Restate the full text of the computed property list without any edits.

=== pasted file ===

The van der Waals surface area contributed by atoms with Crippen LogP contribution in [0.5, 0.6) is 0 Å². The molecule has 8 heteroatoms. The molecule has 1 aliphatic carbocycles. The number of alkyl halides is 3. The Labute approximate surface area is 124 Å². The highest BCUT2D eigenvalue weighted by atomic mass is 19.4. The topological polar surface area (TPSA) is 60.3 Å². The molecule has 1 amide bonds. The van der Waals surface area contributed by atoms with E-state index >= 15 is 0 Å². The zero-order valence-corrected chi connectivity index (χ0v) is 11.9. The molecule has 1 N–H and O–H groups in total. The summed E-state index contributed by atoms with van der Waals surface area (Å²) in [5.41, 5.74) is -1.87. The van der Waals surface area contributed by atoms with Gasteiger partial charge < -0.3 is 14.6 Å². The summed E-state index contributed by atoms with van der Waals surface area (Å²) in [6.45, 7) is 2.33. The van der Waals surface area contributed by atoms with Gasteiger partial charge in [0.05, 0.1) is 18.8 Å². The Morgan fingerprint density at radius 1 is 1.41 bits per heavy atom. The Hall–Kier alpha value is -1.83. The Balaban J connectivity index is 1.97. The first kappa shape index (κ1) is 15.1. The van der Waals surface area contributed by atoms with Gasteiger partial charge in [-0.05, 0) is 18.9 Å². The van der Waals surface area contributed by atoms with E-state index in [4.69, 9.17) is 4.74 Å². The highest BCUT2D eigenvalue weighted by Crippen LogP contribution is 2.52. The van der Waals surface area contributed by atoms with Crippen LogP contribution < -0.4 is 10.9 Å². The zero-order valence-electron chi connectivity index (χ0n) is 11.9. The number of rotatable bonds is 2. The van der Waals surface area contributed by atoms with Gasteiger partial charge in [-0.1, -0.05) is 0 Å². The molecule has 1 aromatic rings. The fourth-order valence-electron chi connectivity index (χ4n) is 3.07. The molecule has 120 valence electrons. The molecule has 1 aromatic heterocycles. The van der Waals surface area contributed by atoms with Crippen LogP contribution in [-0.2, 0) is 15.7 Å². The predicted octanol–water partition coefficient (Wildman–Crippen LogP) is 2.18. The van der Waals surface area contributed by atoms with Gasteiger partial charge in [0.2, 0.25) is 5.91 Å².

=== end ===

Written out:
The van der Waals surface area contributed by atoms with Crippen LogP contribution in [0.5, 0.6) is 0 Å². The molecule has 8 heteroatoms. The molecule has 1 aliphatic carbocycles. The number of alkyl halides is 3. The Labute approximate surface area is 124 Å². The highest BCUT2D eigenvalue weighted by atomic mass is 19.4. The topological polar surface area (TPSA) is 60.3 Å². The molecule has 1 amide bonds. The van der Waals surface area contributed by atoms with E-state index >= 15 is 0 Å². The zero-order valence-corrected chi connectivity index (χ0v) is 11.9. The molecule has 1 N–H and O–H groups in total. The summed E-state index contributed by atoms with van der Waals surface area (Å²) in [5.41, 5.74) is -1.87. The van der Waals surface area contributed by atoms with Gasteiger partial charge < -0.3 is 14.6 Å². The summed E-state index contributed by atoms with van der Waals surface area (Å²) in [6.45, 7) is 2.33. The van der Waals surface area contributed by atoms with Gasteiger partial charge in [0.05, 0.1) is 18.8 Å². The Morgan fingerprint density at radius 1 is 1.41 bits per heavy atom. The Hall–Kier alpha value is -1.83. The Balaban J connectivity index is 1.97. The first kappa shape index (κ1) is 15.1. The van der Waals surface area contributed by atoms with Gasteiger partial charge in [-0.05, 0) is 18.9 Å². The van der Waals surface area contributed by atoms with E-state index in [4.69, 9.17) is 4.74 Å². The highest BCUT2D eigenvalue weighted by Crippen LogP contribution is 2.52. The van der Waals surface area contributed by atoms with Crippen LogP contribution < -0.4 is 10.9 Å². The zero-order valence-electron chi connectivity index (χ0n) is 11.9. The number of rotatable bonds is 2. The van der Waals surface area contributed by atoms with Gasteiger partial charge in [-0.1, -0.05) is 0 Å². The molecule has 1 aromatic rings. The fourth-order valence-electron chi connectivity index (χ4n) is 3.07. The molecule has 120 valence electrons. The molecule has 1 aromatic heterocycles. The van der Waals surface area contributed by atoms with Crippen LogP contribution in [-0.2, 0) is 15.7 Å². The predicted octanol–water partition coefficient (Wildman–Crippen LogP) is 2.18. The van der Waals surface area contributed by atoms with Gasteiger partial charge in [0.2, 0.25) is 5.91 Å².